Sunday, February 19, 2006

Special Education = Free Lunch?

Let me preface my thoughts by first stating that their are plenty of students out there with special needs. Our society has done a nice job since the nightmare of the 1980's, where mental illness equated to life on the street. In our school, special education is a serious subject that is met with a tremendous amount of resources. Dedicated people take a lot of time, and serious emotional punishment, to see that these kids have a fair education.

Unfortunately, many parents take advantage of the current Special Education situation and use it as an excuse to take advantage of the school district. In yesterdays San Francisco Chronicle, an article detailed some of the more extreme methods that parents are taking to insure a child's right to an education. Some of those horseback riding, aquatic therapy, and cross-country boarding schools. It is a scary look at how your educational tax dollars are trying to be gouged by families manipulating the special education laws.

It all revolves around a little document called an Individualized Education Program, aka; an IEP. This document, once created by a group of teachers/administrators/parents/doctors, is binding law. If the modifications in the document are not adhered to, the school district can be forced to make appropriate accommodations, sometimes by the legal system. This is where the parents are siphoning money out of the districts. Instead of paying legal fees, some districts are paying for the accommodations, no matter how crazy, since it is still cheaper than fighting a court battle. The paperwork is so overwhelming, and the process is so time consuming, that any number of mistakes can cost the school district a court battle. Kind of makes the whole idea of Special Education a little more pragmatic.

My experience with IEP's has been one of trial and error, with little leeway in making a mistake. I had one class in college that discussed mainstreaming of students and the importance of IEP's, yet nothing prepares you for the battle that comes with a parent who wants a certain method to the IEP. As a first year teacher, I had an average student in my college prep class that acted as a normal kid would, C grade, talked quite a bit in class, etc. When the first report card came out, with the C grade, the student's parents flipped out and insisted that the reason the student didn't have an A was because I wasn't following the modifications. They wanted "Extra time for work" to mean days, instead of minutes. They insisted that the school put "no homework" as an IEP modification and became belligerent when the school rejected the idea. When it was put forth that the student might do better in a lower level class, the family balked at the idea and insisted that it was my fault for the entire situation. They threatened the school district and more specifically, my job. Interesting situation on the third month on the job, eh?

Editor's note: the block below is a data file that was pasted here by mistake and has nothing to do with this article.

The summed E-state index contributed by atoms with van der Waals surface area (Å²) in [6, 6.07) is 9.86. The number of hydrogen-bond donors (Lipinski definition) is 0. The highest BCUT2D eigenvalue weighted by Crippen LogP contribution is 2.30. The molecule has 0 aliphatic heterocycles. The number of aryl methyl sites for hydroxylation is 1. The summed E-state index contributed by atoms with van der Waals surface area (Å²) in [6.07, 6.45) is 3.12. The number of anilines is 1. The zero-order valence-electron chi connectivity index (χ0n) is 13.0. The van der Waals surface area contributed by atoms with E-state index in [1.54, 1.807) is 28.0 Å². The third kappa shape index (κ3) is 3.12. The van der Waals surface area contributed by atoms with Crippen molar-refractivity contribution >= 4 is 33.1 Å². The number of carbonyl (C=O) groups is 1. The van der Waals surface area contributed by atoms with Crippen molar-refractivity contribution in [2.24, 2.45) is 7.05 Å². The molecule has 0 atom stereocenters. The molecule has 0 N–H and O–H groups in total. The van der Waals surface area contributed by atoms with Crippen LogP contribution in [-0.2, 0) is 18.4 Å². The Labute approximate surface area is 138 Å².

Since that confrontation, I have regarded IEPs as the "third rail" of education. The meetings for them often take place during classtime, so they can give no real input. The parents have absolute sway once the document is implemented, so teachers that have a gripe about unreasonable modifications are pretty powerless. I had a minor incident this year wear a parent thought that I wasn't going "all the way" with their child's modifications. I explained that a child in a college prep class should do more than fine with my implementation of the IEP. When they started to snarl, I backed off. It wasn't worth the potential distraction that it could create.

I know that I'm only in my fifth year of teaching, but here are some recommendations for dealing with IEPs.

-Don't argue with Case Carriers about IEPs. They have the fill the things out (which is a bitch), they have to make sure it is legal, and they are the go between with parents and yourself.

-If you have to attend a meeting, and you really are concerned about the effect on your class, then be prepared to sit in on the entire meeting. If it really matters that much, you can take the time.

-Stand up for your classroom while in the IEP (management style, class policy, etc), but never say "I will not do that". It alienates everyone in attendance.

-Try and get the modifications to be vague. That way, you can make modifications and justify them without much distraction in the classroom, or resistance from the parents. "Extra time on assignments", "Repeat instructions", "Seat near front of the classroom" are all very vague and workable. And, much easier to justify.

-Document everything.
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